From branding botox to full-on facelift: Take a look in the mirror. Is it time to rebrand? Take our quiz.

Date Posted: May 23, 2016

Your brand is your personality. It’s the emotional connection that your customers, clients, employees, friends, enemies and your grandma (if she’s in your target demographic) make to your products, services and organization as a whole.

Disney Brand

We love to quote Jeff Bezos, founder of Amazon: “Your brand is what people say about you when you leave the room.” Your brand is the stuff people won’t say to your face. The lasting impression. Were you funny? All business? Quirky? Trustworthy? Your brand is also the story you tell about your company. (Should Morgan Freeman or Pee Wee Herman be the narrator?) You can even think of your brand in moving pictures. (Chick flick? British drama? Award-winning documentary?)

We also like to tell our clients what their brand isn’t.

Fact: Your brand is not your logo.

Ergo, a rebrand is not a new logo.

A logo, on its own, won’t get anyone to see you differently. And that, at its most basic level, is the purpose of a rebrand.

Sure, new logos are part of many rebranding projects. But the efforts can’t begin and end there, because rebranding is about so much more. You can’t build and maintain relationships with customers, engage a new market, spark corporate culture change, tell a new story about your business or make more money from a new logo. All of these can—and should be—achieved by a successful rebrand, because you’re reinventing your company’s message, goals and culture.

Examples are always helpful, so here’s a classic rebrand success story.

The sweet smell of success comes from the new Old Spice

With an increased interest in men’s grooming, Proctor & Gamble wanted to introduce Old Spice (aka “your dad’s aftershave”) to a younger crowd. Their 2010 rebrand—which focused on body wash, a product first introduced in 2003—was fueled by a smart ad and creative use of social media.

Old Spice Marketing Campaign

Old Spice’s much talked-about (and viewed) viral YouTube campaign starring Isaiah Mustafa (The Man Your Man Could Smell Like) is now legendary. Thanks to the genius of ad agency Wieden + Kennedy, Proctor & Gamble got “the archetype of a successful social media campaign” according to Mashable. The first video, airing on July 10, 2010, reached more than 23 million views after 36 hours. Mustafa spent those precious hours responding to online comments and queries posted on Facebook, Twitter, Reddit, Digg and more. The campaign even won the Cannes Lion Grand Prix award—the industry’s highest honour. But sales were what Old Spice was after, and it got that in spades. The month after the company aired two new TV spots and 186 video responses to online questions, sales were up by a whopping 107 per cent (according to Nielsen data provided by Old Spice).

“Old Spice didn’t change its logo, it changed the experience,” said brand consultant and principal at Method, Inc., Marc Shillum. The change has certainly had longevity: five years later, Old Spice guys Mustafa and Terry Crews were still duking it out (on ESPN’s SportsCenter, among other places) vying for the hearts of Old Spice fans. This year, it’s started to put real guys in the spotlight by opening Twitter accounts for its fans’ future selves and turning to Imgur to create wacky real-guy hair advice GIFs.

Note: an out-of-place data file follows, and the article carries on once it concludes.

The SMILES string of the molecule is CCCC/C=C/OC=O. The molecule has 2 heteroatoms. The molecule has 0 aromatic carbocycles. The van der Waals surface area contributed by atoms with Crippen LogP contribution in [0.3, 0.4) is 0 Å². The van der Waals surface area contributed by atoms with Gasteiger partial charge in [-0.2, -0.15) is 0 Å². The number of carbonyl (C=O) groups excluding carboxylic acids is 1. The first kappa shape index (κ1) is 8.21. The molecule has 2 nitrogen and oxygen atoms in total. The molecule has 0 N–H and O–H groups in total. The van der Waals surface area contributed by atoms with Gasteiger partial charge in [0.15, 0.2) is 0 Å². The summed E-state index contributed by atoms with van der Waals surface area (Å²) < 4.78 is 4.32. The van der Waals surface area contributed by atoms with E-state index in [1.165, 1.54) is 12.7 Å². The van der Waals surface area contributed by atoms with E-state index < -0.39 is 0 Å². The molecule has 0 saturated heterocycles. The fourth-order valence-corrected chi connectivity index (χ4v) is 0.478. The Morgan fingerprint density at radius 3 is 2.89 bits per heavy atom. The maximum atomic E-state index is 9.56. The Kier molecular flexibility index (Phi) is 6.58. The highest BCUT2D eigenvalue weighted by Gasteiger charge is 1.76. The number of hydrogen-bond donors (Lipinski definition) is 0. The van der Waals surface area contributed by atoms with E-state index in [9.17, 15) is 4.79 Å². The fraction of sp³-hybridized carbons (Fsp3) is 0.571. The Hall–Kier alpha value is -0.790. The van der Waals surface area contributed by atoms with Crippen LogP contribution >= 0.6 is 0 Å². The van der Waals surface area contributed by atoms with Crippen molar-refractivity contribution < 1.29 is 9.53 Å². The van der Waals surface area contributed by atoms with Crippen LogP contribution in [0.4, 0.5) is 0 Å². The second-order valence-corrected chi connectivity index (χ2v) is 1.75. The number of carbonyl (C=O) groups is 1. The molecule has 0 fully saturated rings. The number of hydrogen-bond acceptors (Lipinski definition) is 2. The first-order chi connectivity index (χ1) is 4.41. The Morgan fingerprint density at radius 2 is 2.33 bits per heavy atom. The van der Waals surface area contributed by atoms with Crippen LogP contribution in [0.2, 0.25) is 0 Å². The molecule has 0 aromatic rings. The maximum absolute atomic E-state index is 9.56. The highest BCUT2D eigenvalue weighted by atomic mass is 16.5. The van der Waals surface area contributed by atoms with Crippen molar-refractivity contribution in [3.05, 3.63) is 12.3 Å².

But back to you.

Is it time for a rebrand? Take our quick quiz.

Check all the boxes that sound kind of like you. (Okay, it’s not scientific. But creative endeavours seldom are.)


0 checks: Okay, Pinocchio. Did you tell the truth? Really? Then your brand is on target and there’s no compelling reason to make a change.

1 to 5 checks: Might be time to pump it up a little with a little branding botox. Could be that your logo needs to be updated to reach your audience more effectively. A catchy new tagline could be the spark you need to build an exciting customer engagement campaign. But there doesn’t seem to be a reason to mess with your core “brand promise”—the expectations and experience the public has when they come across your company.

6 to 11 checks: It’s time to take action, but the extent of the rebrand depends on the importance of the changes you’re making to your company and how much pain you’re feeling. Find an agency that can help you decide whether you should tweak or tear down—and make sure they’re as sensitive to improving your business bottom line as they are to making you look pretty.

12+ checks: It’s facelift time. The good news is you’re about to explore who you are on the inside…discover who you want to be on the outside…and witness a true transformation to both. But don’t let any agency wield the scalpel. Choose a company that has the patience to dig deep, the creativity to inspire a new culture and the integrity to be accountable for results.

Considering a new name? Check out our review of Alexandra Watkins’s insightful book “Hello My Name is Awesome” for some smart advice.

Ready to give your brand some TLC? Let’s get #it done!

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Jen Dawson

Jen Dawson


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